The Sierras are absolutely and breathtakingly beautiful.  The waterfalls, the trees, the wildflowers, and the wildlife are surreal individually, but when all together in one place, the senses are overwhelmed. There was even snow at the beginning of the month! One of my sites for Run 1 was at about 9300 ft in elevation, and our first day of work was an unexpected 40 degrees Fahrenheit. I love winter, and I miss snow, so despite being a tad brisk, Clark and I worked well together setting up our stations on day one and throughout the week. Per station, the chicken is placed in a wire "burrito" and nailed to a tree with gun brushes surrounding the bait to collect hair samples from whatever visits the station, with photos capturing the activity. Nearby, a small piece of meat invites animals into the trackplate box, where the sooted track plate catches their footprints (and thus species identification) on contact paper, and where barbed wire at the entrance might snag a hair sample. Oh, and the scent lure. Who can forget the scent lure? During training we combined a magical mixture of skunk scent glands, animal urine (I forget the species), and some other ground up wildlife secretions with lanolin to create a glorious spread that smells like rotten garlic, horseradish, and a lot of dead stuff. We spread that on the bait tree to hopefully entice the mustelids to visit our stations (but everything else loves it too). And yes, I somehow managed to get it in my hair that first week.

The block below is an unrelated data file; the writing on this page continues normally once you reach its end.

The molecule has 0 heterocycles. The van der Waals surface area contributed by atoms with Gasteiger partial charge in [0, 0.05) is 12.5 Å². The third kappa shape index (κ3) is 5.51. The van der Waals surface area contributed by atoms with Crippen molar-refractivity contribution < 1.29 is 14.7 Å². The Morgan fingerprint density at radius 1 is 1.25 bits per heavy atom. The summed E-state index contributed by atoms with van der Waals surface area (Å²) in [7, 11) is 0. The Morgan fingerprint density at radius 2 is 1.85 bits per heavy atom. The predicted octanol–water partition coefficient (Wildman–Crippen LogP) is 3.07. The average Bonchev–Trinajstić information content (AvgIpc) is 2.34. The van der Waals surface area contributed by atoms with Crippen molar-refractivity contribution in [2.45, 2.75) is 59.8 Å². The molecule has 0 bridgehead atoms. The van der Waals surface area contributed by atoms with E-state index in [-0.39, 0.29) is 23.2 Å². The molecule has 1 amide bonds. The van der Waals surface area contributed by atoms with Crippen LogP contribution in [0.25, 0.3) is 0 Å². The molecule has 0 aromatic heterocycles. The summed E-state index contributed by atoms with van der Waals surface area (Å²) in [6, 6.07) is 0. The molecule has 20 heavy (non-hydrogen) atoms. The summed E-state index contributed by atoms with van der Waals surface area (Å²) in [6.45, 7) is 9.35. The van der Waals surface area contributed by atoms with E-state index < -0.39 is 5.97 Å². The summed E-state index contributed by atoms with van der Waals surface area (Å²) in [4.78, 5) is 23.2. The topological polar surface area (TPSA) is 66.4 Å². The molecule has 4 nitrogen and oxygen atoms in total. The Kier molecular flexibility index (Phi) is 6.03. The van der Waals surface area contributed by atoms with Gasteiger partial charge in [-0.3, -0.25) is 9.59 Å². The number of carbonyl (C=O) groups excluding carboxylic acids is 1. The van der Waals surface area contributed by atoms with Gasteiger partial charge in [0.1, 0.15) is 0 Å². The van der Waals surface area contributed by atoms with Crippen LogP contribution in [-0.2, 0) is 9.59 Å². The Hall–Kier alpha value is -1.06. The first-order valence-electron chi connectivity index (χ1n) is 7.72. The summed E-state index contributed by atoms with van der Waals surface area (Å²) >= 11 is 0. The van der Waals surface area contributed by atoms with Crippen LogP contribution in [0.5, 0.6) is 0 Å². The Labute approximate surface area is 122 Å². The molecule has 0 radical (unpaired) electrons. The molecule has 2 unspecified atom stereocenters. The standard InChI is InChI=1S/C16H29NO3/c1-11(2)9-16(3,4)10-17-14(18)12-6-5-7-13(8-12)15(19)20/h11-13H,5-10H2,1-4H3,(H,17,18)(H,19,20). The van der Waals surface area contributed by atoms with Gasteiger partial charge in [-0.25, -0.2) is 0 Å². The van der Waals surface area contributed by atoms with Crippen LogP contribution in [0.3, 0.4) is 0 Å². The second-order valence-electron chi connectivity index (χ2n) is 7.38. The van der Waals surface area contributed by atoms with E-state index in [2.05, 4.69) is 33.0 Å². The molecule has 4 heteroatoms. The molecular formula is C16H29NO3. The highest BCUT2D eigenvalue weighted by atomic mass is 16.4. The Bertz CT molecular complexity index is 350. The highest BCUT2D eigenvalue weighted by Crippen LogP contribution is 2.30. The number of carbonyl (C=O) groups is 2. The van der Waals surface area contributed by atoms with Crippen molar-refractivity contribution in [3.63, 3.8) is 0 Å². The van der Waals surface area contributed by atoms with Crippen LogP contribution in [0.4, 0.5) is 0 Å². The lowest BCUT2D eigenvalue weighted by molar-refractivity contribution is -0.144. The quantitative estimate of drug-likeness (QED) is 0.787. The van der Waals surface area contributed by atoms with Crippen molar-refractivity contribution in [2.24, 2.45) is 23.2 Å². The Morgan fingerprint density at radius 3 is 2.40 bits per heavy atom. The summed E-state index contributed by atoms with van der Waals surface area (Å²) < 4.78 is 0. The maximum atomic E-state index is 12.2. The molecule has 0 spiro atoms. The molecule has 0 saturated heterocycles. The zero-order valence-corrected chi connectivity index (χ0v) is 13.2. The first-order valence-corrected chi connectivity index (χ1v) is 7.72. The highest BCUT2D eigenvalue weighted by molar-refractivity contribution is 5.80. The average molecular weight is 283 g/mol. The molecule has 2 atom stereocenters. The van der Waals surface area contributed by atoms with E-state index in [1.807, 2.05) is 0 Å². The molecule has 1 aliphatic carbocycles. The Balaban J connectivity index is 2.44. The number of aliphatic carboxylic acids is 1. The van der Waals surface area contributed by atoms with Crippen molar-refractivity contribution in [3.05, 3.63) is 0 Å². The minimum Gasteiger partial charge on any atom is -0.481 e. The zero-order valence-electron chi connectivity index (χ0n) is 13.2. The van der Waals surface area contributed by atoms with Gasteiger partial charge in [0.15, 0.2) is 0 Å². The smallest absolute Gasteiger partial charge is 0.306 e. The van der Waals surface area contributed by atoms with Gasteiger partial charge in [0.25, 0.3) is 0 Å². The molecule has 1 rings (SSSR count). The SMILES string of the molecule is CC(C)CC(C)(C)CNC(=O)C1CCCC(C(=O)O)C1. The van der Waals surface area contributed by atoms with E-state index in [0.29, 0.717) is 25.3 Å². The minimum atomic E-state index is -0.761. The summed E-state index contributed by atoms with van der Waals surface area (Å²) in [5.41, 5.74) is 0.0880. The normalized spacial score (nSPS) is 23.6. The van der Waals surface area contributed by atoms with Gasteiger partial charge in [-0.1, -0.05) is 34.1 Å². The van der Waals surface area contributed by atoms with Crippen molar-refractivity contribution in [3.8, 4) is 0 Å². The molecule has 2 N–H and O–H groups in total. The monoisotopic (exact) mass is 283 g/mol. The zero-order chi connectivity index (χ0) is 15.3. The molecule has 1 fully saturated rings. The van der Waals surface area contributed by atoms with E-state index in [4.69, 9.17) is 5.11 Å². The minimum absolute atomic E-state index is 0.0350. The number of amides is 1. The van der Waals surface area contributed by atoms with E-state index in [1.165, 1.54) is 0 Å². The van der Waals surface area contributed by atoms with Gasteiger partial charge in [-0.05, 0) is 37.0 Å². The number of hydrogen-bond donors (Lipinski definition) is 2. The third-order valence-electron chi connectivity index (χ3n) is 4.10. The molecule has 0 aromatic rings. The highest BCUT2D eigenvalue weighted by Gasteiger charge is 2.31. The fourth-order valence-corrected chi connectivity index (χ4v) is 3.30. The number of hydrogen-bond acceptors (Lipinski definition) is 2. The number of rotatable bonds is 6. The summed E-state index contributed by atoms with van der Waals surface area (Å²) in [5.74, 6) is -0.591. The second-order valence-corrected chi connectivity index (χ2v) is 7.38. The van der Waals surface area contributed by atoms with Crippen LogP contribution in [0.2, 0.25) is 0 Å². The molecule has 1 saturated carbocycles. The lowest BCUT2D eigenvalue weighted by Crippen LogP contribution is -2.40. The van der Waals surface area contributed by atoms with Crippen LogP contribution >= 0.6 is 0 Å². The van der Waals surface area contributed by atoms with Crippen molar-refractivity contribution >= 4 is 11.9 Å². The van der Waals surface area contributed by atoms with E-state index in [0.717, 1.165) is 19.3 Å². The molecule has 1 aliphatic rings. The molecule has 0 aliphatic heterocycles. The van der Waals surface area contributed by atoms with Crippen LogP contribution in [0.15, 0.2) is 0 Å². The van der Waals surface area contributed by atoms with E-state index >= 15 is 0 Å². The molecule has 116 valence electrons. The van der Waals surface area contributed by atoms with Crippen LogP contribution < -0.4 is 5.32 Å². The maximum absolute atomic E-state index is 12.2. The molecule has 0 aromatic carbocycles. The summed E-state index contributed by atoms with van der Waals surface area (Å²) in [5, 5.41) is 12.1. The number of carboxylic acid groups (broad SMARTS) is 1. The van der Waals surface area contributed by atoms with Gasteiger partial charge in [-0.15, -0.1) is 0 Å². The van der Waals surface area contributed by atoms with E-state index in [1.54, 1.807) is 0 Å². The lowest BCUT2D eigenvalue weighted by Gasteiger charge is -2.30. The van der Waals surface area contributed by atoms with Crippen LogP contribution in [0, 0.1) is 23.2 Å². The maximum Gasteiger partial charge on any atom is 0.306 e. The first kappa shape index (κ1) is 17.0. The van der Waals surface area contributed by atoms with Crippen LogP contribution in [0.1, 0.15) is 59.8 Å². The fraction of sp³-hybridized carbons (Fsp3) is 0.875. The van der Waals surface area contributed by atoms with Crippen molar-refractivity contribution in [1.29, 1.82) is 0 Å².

Clark holds his breath while mixing our scent lure, called Gusto. No gusto was involved in the mixing of this Gusto.